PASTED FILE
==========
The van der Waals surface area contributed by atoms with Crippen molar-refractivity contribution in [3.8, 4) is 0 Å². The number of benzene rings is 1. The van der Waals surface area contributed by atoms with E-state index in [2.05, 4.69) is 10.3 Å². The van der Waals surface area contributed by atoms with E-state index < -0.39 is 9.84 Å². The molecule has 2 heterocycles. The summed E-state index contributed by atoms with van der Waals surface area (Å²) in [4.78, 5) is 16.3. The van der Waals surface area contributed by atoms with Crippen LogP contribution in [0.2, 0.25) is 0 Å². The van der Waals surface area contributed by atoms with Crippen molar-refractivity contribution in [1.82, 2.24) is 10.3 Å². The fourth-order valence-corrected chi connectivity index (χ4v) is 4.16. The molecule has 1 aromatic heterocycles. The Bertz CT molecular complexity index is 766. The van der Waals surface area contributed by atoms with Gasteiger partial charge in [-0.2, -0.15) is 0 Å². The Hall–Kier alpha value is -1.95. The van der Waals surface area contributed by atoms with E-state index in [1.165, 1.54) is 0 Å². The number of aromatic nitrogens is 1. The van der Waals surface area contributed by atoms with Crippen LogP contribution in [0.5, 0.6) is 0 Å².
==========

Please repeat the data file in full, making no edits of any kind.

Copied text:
The van der Waals surface area contributed by atoms with Crippen molar-refractivity contribution in [3.8, 4) is 0 Å². The number of benzene rings is 1. The van der Waals surface area contributed by atoms with E-state index in [2.05, 4.69) is 10.3 Å². The van der Waals surface area contributed by atoms with E-state index < -0.39 is 9.84 Å². The molecule has 2 heterocycles. The summed E-state index contributed by atoms with van der Waals surface area (Å²) in [4.78, 5) is 16.3. The van der Waals surface area contributed by atoms with Crippen LogP contribution in [0.2, 0.25) is 0 Å². The van der Waals surface area contributed by atoms with Crippen molar-refractivity contribution in [1.82, 2.24) is 10.3 Å². The fourth-order valence-corrected chi connectivity index (χ4v) is 4.16. The molecule has 1 aromatic heterocycles. The Bertz CT molecular complexity index is 766. The van der Waals surface area contributed by atoms with Gasteiger partial charge in [-0.2, -0.15) is 0 Å². The Hall–Kier alpha value is -1.95. The van der Waals surface area contributed by atoms with E-state index in [1.165, 1.54) is 0 Å². The number of aromatic nitrogens is 1. The van der Waals surface area contributed by atoms with Crippen LogP contribution in [0.5, 0.6) is 0 Å².